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EMBO Rep. 2017 Jan;18(1):150-168. doi: 10.15252/embr.201642360. Epub 2016 Dec 19.

Glioma-derived cancer stem cells are hypersensitive to proteasomal inhibition.

Author information

1
Protein Metabolism Medical Research Center and Department of Biomedical Sciences, College of Medicine, Seoul National University, Seoul, Korea.
2
Neuroscience Research Institute, Seoul National University College of Medicine, Seoul, Korea.
3
Brain Korea 21 Program for Biomedicine Science, Korea University College of Medicine, Korea University, Seoul, Korea.
4
Division of Oncology/Hematology, Department of Internal Medicine, College of Medicine, Korea University Medical Center, Korea University, Seoul, Korea.
5
World Class Institute, Anticancer Agents Research Center, Korea Research Institute of Bioscience & Biotechnology, Ochang Cheongwon, Korea.
6
Department of Neurosurgery, College of Medicine Korea University Medical Center Korea University, Seoul, Korea.
7
Center for Pharmacogenetics and Department of Pharmaceutical Sciences, School of Pharmacy, University of Pittsburgh, Pittsburgh, PA, USA.
8
Division of Pediatric Neurosurgery, College of Medicine, Seoul National University, Seoul, Korea.
9
Department of Neurosurgery, University of Virginia School of Medicine, Charlottesville, VA, USA.
10
The Polak Tumor and Vascular Biology Research Center, The Rappaport Faculty of Medicine and Research Institute, Technion-Israel Institute of Technology, Haifa, Israel.
11
Departments of Surgery and Pharmacology, University of Pittsburgh, Pittsburgh, PA, USA yok5@snu.ac.kr bykim@kribb.re.kr leeyj@upmc.edu.
12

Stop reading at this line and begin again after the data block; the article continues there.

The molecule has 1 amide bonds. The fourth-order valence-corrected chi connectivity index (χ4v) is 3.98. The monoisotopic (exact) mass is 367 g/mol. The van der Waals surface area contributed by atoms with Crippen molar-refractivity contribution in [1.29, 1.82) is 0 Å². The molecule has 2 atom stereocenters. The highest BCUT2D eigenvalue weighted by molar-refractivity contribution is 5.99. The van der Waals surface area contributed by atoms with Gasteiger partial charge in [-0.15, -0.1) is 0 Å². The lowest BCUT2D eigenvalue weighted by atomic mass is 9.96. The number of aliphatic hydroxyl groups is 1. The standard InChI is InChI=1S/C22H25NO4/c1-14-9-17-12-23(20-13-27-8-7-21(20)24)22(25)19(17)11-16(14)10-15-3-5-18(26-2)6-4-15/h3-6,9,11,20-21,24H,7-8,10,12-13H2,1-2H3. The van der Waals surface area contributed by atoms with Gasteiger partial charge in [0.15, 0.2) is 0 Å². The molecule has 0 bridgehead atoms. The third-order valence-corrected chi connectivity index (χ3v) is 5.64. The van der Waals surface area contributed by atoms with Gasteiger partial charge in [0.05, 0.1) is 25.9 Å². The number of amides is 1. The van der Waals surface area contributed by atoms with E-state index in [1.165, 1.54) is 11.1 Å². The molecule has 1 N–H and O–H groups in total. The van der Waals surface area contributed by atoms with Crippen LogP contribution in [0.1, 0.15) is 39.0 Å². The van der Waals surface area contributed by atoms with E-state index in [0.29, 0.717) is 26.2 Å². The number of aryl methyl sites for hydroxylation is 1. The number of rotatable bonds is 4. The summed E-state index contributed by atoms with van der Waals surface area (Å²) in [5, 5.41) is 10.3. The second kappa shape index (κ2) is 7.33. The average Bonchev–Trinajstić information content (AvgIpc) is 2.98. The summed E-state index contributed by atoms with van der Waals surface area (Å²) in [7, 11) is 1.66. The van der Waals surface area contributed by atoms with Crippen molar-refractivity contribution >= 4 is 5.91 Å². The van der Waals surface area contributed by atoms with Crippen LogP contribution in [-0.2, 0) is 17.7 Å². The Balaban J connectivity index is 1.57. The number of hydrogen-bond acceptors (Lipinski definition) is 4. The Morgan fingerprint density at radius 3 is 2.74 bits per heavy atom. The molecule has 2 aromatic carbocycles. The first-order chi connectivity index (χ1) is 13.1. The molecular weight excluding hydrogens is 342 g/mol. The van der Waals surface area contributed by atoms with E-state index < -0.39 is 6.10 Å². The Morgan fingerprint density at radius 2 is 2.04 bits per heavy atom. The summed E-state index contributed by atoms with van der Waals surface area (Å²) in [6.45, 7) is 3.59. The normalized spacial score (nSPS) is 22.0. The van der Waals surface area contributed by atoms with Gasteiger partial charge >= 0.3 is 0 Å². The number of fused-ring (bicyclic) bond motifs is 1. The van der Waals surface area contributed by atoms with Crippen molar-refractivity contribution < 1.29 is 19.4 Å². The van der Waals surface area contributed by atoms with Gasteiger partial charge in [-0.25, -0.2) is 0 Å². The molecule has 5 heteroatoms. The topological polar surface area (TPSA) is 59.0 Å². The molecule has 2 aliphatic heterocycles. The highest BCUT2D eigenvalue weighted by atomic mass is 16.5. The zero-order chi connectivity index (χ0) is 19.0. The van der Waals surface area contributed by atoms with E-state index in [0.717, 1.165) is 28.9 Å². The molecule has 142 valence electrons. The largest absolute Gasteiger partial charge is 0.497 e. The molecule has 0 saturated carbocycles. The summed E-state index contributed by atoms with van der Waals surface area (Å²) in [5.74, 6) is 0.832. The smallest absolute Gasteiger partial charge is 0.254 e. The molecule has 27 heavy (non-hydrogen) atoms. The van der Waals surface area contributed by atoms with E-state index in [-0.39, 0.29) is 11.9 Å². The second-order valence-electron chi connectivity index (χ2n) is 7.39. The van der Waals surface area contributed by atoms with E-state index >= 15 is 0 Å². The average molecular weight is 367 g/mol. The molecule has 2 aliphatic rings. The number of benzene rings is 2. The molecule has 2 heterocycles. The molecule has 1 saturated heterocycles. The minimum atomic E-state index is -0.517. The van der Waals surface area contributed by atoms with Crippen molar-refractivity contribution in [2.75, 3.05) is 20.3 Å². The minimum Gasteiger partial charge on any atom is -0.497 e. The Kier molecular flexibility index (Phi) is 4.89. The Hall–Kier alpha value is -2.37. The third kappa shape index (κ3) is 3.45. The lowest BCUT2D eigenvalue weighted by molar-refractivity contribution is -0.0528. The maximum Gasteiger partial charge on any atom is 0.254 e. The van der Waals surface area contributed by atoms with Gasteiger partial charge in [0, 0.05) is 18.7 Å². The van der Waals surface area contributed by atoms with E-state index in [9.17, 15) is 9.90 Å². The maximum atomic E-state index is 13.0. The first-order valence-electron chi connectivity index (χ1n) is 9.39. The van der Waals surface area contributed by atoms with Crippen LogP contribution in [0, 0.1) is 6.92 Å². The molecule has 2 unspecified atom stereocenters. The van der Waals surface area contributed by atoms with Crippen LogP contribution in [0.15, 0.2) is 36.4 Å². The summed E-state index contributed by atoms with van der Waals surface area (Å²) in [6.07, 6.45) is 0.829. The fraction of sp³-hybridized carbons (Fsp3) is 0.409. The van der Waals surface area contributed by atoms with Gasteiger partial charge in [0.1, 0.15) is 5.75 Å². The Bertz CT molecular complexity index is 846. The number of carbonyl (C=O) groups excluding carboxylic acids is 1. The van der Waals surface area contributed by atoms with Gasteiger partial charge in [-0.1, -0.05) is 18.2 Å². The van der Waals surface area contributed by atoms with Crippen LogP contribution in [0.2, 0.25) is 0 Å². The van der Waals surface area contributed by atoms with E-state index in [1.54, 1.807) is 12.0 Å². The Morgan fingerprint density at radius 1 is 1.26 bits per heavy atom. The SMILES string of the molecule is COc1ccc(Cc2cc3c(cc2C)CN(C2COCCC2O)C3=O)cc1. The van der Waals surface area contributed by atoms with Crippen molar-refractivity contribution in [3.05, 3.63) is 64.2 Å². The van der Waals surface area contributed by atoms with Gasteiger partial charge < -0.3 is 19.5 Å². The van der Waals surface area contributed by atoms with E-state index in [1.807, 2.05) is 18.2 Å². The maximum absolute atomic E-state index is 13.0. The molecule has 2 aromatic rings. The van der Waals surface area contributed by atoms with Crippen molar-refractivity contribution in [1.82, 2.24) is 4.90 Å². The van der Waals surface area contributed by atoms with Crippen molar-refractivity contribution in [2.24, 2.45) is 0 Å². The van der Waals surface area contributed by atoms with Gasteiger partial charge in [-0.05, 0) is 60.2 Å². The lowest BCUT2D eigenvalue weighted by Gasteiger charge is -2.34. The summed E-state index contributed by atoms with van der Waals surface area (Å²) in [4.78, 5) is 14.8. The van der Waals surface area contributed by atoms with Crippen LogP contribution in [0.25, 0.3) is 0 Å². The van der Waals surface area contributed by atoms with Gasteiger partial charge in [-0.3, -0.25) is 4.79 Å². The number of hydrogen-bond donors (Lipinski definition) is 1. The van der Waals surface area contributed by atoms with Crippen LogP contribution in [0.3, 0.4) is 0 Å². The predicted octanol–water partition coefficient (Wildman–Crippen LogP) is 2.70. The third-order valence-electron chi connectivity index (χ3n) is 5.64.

Department of Neurosurgery, College of Medicine Korea University Medical Center Korea University, Seoul, Korea yok5@snu.ac.kr bykim@kribb.re.kr leeyj@upmc.edu.
13
Protein Metabolism Medical Research Center and Department of Biomedical Sciences, College of Medicine, Seoul National University, Seoul, Korea yok5@snu.ac.kr bykim@kribb.re.kr leeyj@upmc.edu.
14
Ischemic/Hypoxic Disease Institute, College of Medicine, Seoul National University, Seoul, Korea.

Abstract

Although proteasome inhibitors (PIs) are used as anticancer drugs to treat various cancers, their relative therapeutic efficacy on stem cells vs. bulk cancers remains unknown. Here, we show that stem cells derived from gliomas, GSCs, are up to 1,000-fold more sensitive to PIs (IC50, 27-70 nM) compared with their differentiated controls (IC50, 47 to »100 μM). The stemness of GSCs correlates to increased ubiquitination, whose misregulation readily triggers apoptosis. PI-induced apoptosis of GSCs is independent of NF-κB but involves the phosphorylation of c-Jun N-terminal kinase as well as the transcriptional activation of endoplasmic reticulum (ER) stress-associated proapoptotic mediators. In contrast to the general notion that ER stress-associated apoptosis is signaled by prolonged unfolded protein response (UPR), GSC-selective apoptosis is instead counteracted by the UPR ATF3 is a key mediator in GSC-selective apoptosis. Pharmaceutical uncoupling of the UPR from its downstream apoptosis sensitizes GSCs to PIs in vitro and during tumorigenesis in mice. Thus, a combinational treatment of a PI with an inhibitor of UPR-coupled apoptosis may enhance targeting of stem cells in gliomas.

KEYWORDS:

apoptosis; c‐Jun N‐terminal kinase; glioma stem cells; proteasome inhibitors; ubiquitin proteasome system

PMID:
27993939
PMCID:
PMC5210095
DOI:
10.15252/embr.201642360
[Indexed for MEDLINE]
Free PMC Article

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